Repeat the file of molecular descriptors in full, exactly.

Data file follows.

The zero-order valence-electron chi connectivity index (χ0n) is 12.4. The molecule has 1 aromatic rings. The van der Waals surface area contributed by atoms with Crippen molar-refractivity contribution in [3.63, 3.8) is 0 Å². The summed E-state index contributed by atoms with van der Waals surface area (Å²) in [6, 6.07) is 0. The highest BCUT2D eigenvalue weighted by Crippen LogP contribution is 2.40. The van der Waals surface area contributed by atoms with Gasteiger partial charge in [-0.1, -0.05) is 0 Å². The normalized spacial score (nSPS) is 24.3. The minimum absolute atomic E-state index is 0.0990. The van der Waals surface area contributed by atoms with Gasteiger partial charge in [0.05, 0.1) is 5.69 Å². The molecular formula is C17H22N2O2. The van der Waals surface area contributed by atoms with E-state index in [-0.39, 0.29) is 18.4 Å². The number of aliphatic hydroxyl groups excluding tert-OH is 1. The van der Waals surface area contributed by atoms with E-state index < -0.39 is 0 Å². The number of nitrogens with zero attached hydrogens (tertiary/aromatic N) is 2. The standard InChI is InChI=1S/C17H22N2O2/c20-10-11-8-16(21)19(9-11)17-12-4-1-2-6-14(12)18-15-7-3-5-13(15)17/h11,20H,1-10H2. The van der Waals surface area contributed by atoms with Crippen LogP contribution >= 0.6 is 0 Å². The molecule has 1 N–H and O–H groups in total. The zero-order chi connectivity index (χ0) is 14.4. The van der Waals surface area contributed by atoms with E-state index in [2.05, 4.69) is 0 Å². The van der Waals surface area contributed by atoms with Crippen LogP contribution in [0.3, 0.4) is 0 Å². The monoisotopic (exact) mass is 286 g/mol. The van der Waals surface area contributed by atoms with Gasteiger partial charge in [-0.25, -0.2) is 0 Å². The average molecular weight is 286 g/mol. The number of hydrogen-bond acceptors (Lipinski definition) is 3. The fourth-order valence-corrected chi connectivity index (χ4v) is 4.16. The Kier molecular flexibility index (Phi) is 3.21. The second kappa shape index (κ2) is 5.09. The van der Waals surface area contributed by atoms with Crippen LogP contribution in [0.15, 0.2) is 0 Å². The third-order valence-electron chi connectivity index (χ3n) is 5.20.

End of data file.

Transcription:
The zero-order valence-electron chi connectivity index (χ0n) is 12.4. The molecule has 1 aromatic rings. The van der Waals surface area contributed by atoms with Crippen molar-refractivity contribution in [3.63, 3.8) is 0 Å². The summed E-state index contributed by atoms with van der Waals surface area (Å²) in [6, 6.07) is 0. The highest BCUT2D eigenvalue weighted by Crippen LogP contribution is 2.40. The van der Waals surface area contributed by atoms with Gasteiger partial charge in [-0.1, -0.05) is 0 Å². The normalized spacial score (nSPS) is 24.3. The minimum absolute atomic E-state index is 0.0990. The van der Waals surface area contributed by atoms with Gasteiger partial charge in [0.05, 0.1) is 5.69 Å². The molecular formula is C17H22N2O2. The van der Waals surface area contributed by atoms with E-state index in [-0.39, 0.29) is 18.4 Å². The number of aliphatic hydroxyl groups excluding tert-OH is 1. The van der Waals surface area contributed by atoms with E-state index < -0.39 is 0 Å². The number of nitrogens with zero attached hydrogens (tertiary/aromatic N) is 2. The standard InChI is InChI=1S/C17H22N2O2/c20-10-11-8-16(21)19(9-11)17-12-4-1-2-6-14(12)18-15-7-3-5-13(15)17/h11,20H,1-10H2. The van der Waals surface area contributed by atoms with Crippen LogP contribution >= 0.6 is 0 Å². The molecule has 1 N–H and O–H groups in total. The zero-order chi connectivity index (χ0) is 14.4. The van der Waals surface area contributed by atoms with E-state index in [2.05, 4.69) is 0 Å². The van der Waals surface area contributed by atoms with Crippen LogP contribution in [0.3, 0.4) is 0 Å². The monoisotopic (exact) mass is 286 g/mol. The van der Waals surface area contributed by atoms with Gasteiger partial charge in [-0.25, -0.2) is 0 Å². The average molecular weight is 286 g/mol. The number of hydrogen-bond acceptors (Lipinski definition) is 3. The fourth-order valence-corrected chi connectivity index (χ4v) is 4.16. The Kier molecular flexibility index (Phi) is 3.21. The second kappa shape index (κ2) is 5.09. The van der Waals surface area contributed by atoms with Crippen LogP contribution in [0.15, 0.2) is 0 Å². The third-order valence-electron chi connectivity index (χ3n) is 5.20.